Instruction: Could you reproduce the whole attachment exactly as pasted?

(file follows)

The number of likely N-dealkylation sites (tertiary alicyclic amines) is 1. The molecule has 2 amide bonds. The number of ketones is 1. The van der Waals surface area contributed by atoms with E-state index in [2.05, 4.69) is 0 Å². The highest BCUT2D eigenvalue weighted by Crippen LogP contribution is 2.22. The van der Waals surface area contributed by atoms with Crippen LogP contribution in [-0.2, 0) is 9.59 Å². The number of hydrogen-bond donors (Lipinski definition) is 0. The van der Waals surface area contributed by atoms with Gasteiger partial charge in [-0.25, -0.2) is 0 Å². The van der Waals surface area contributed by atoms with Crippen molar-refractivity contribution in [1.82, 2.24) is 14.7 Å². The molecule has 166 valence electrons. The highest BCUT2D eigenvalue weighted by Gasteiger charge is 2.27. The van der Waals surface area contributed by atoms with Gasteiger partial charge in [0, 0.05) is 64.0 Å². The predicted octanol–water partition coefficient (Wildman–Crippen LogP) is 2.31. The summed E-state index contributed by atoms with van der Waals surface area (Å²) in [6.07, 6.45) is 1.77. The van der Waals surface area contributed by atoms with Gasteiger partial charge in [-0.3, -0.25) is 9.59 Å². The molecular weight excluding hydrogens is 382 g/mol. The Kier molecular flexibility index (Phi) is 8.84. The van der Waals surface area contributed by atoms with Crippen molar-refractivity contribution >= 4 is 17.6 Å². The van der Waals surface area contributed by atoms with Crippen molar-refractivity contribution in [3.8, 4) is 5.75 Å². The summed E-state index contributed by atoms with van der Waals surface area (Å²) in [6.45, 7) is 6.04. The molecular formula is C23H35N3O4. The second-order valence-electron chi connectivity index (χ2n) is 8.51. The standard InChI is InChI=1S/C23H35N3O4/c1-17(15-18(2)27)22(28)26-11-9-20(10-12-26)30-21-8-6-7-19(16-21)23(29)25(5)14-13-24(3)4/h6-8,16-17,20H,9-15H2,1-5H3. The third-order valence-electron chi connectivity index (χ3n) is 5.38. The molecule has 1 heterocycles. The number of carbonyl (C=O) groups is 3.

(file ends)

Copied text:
The number of likely N-dealkylation sites (tertiary alicyclic amines) is 1. The molecule has 2 amide bonds. The number of ketones is 1. The van der Waals surface area contributed by atoms with E-state index in [2.05, 4.69) is 0 Å². The highest BCUT2D eigenvalue weighted by Crippen LogP contribution is 2.22. The van der Waals surface area contributed by atoms with Crippen LogP contribution in [-0.2, 0) is 9.59 Å². The number of hydrogen-bond donors (Lipinski definition) is 0. The van der Waals surface area contributed by atoms with Gasteiger partial charge in [-0.25, -0.2) is 0 Å². The van der Waals surface area contributed by atoms with Crippen molar-refractivity contribution in [1.82, 2.24) is 14.7 Å². The molecule has 166 valence electrons. The highest BCUT2D eigenvalue weighted by Gasteiger charge is 2.27. The van der Waals surface area contributed by atoms with Gasteiger partial charge in [0, 0.05) is 64.0 Å². The predicted octanol–water partition coefficient (Wildman–Crippen LogP) is 2.31. The summed E-state index contributed by atoms with van der Waals surface area (Å²) in [6.07, 6.45) is 1.77. The van der Waals surface area contributed by atoms with Gasteiger partial charge in [-0.3, -0.25) is 9.59 Å². The molecular weight excluding hydrogens is 382 g/mol. The Kier molecular flexibility index (Phi) is 8.84. The van der Waals surface area contributed by atoms with Crippen molar-refractivity contribution >= 4 is 17.6 Å². The van der Waals surface area contributed by atoms with Crippen molar-refractivity contribution in [3.8, 4) is 5.75 Å². The summed E-state index contributed by atoms with van der Waals surface area (Å²) in [6.45, 7) is 6.04. The molecular formula is C23H35N3O4. The second-order valence-electron chi connectivity index (χ2n) is 8.51. The standard InChI is InChI=1S/C23H35N3O4/c1-17(15-18(2)27)22(28)26-11-9-20(10-12-26)30-21-8-6-7-19(16-21)23(29)25(5)14-13-24(3)4/h6-8,16-17,20H,9-15H2,1-5H3. The third-order valence-electron chi connectivity index (χ3n) is 5.38. The molecule has 1 heterocycles. The number of carbonyl (C=O) groups is 3.